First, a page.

Simply Tech

January 12, 2022

For technology, the men who saw tomorrow and their dream

Don’t let 9Mobile die

By Okoh Aihe

For nearly two years the global digital ecosystem has altered drastically. Social relationship has taken a tumble, leaving solitude and individualism as necessary evils to accommodate.

Education services delivering is oscillating between online and in-person, a nuanced hybrid that puts so much pressure on digital tools and network build-out.

Businesses are searching for new approaches to regain verve and speed, away from the chaos they were thrown into.

The airline and hospitality industries suffered a knockout punch and are still reeling to regain some little pride and little of the prestige they were once associated with. COVID-19 with its mutated variants has hit the world so hard that, even now, the fear of the pandemic is more real than the actual disease,  forcing governments, policymakers and corporates, among others, to endure some incontinent arbitrariness in decision making and policy formulations.

I have found myself in solitary moments trying to contemplate what the situation would have been if the nation didn’t have the good fortune to pry open the telecommunications industry in 2001, when the tipping point of the sector began.

A friend has told me that the media are always looking back at that particular year to project the good things that have happened in our telecommunications industry ever since. My little response was inspired by some elders in my village in Edo State who would always say that when you continue to talk about the dead before the living, you are only reminding the living that they are not doing enough to rival the performance of the departed.

I will restrict myself only to the telecommunications industry where some great things happened at the time, and the momentum is such that the present is a beneficiary. My question lately is whether the leadership of the telecommunications regulatory agency, the Nigerian Communications Commission, NCC, of Ernest  Ndukwe, Executive Vice Chairman, EVC, and the late Ahmed Joda, Chairman, saw tomorrow by setting up some of the programmes that would live proudly into the future?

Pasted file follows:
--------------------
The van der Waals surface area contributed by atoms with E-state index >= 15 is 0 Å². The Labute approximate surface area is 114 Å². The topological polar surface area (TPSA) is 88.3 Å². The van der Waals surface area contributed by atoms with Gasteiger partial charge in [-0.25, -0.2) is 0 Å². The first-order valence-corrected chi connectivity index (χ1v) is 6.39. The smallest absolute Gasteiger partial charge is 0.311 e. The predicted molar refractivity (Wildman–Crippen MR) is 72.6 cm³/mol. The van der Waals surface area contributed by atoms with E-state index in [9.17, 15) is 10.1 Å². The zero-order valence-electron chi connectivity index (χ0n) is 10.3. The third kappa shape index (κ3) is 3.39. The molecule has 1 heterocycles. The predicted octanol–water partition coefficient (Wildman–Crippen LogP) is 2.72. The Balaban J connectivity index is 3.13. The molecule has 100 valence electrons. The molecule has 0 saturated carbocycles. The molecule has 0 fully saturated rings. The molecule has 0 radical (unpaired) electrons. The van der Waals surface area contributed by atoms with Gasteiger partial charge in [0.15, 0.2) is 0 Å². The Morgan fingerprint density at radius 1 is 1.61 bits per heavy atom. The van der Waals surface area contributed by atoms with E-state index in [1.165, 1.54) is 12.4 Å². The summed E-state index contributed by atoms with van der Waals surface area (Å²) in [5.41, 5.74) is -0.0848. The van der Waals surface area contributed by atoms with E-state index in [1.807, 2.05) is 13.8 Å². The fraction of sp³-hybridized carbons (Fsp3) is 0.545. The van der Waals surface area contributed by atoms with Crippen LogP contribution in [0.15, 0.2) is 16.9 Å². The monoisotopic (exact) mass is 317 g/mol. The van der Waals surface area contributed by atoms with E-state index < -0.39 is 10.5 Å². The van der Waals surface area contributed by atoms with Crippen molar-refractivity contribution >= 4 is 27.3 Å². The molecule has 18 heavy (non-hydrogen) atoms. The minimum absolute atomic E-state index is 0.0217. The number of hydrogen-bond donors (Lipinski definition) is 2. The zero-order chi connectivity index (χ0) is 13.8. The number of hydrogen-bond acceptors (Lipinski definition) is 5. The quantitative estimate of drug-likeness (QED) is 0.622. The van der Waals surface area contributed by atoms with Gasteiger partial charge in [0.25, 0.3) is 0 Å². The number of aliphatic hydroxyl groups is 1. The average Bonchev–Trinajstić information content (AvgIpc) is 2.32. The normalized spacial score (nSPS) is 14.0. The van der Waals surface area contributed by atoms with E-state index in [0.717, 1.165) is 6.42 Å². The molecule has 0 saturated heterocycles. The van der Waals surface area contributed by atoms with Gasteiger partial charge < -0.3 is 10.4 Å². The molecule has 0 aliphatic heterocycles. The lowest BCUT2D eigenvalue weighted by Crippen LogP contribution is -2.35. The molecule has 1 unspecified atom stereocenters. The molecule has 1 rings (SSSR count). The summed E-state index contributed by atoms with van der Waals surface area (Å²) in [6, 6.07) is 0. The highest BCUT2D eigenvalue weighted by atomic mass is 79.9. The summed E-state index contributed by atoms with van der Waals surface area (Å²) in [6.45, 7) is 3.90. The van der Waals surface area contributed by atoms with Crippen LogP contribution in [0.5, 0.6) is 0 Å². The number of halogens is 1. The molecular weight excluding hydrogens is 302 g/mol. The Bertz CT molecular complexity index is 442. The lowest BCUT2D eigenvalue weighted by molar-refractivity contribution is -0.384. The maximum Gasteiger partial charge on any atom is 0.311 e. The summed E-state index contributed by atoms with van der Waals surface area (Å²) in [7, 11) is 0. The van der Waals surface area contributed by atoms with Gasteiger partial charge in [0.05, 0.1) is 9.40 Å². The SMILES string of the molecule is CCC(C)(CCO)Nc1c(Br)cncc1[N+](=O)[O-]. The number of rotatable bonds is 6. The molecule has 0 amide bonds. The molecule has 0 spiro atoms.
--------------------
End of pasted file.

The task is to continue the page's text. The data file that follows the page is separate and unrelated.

In their time, they set up the Digital Bridge Institute, DBI, structured to train manpower for the telecommunications industry; the Advanced Digital Appreciation Programme for Tertiary Institutions, ADAPTI, aimed at bridging the digital divide existing in the academia with the provision of computers and other ICT tools to equip lecturers and other ICT experts; and the Digital Awareness Programme, DAP, which is a special intervention programme to address the digital information knowledge gap in the country, especially among the youthful population.

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This was directed mainly at the high schools. Call them the basic tools we should have in our institutions but we didn’t have them.

Nobody contemplated that a few years down the line that the Joint Admissions and Matriculations Board, JAMB, examinations would be computer-based. Nobody projected that pedagogy would be online and that corporate executives and workers in various offices would have to work from home.